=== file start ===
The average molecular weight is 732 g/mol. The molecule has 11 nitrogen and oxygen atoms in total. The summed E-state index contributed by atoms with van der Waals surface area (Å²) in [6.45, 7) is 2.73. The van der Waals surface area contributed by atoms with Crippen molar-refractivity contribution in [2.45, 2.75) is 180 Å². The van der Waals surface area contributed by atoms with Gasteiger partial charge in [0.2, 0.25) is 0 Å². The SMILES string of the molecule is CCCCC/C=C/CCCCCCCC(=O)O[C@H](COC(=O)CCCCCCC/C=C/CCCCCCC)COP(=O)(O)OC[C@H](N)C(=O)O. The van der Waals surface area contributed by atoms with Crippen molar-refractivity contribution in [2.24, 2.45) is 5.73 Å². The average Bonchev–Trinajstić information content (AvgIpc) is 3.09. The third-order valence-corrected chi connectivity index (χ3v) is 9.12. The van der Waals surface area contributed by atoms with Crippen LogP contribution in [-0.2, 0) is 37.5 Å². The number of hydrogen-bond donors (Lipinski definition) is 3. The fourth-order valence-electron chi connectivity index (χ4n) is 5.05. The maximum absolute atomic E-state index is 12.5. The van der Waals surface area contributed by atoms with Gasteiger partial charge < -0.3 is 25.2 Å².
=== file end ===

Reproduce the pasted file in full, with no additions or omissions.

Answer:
The average molecular weight is 732 g/mol. The molecule has 11 nitrogen and oxygen atoms in total. The summed E-state index contributed by atoms with van der Waals surface area (Å²) in [6.45, 7) is 2.73. The van der Waals surface area contributed by atoms with Crippen molar-refractivity contribution in [2.45, 2.75) is 180 Å². The van der Waals surface area contributed by atoms with Gasteiger partial charge in [0.2, 0.25) is 0 Å². The SMILES string of the molecule is CCCCC/C=C/CCCCCCCC(=O)O[C@H](COC(=O)CCCCCCC/C=C/CCCCCCC)COP(=O)(O)OC[C@H](N)C(=O)O. The van der Waals surface area contributed by atoms with Crippen molar-refractivity contribution in [2.24, 2.45) is 5.73 Å². The average Bonchev–Trinajstić information content (AvgIpc) is 3.09. The third-order valence-corrected chi connectivity index (χ3v) is 9.12. The van der Waals surface area contributed by atoms with Crippen LogP contribution in [-0.2, 0) is 37.5 Å². The number of hydrogen-bond donors (Lipinski definition) is 3. The fourth-order valence-electron chi connectivity index (χ4n) is 5.05. The maximum absolute atomic E-state index is 12.5. The van der Waals surface area contributed by atoms with Gasteiger partial charge < -0.3 is 25.2 Å².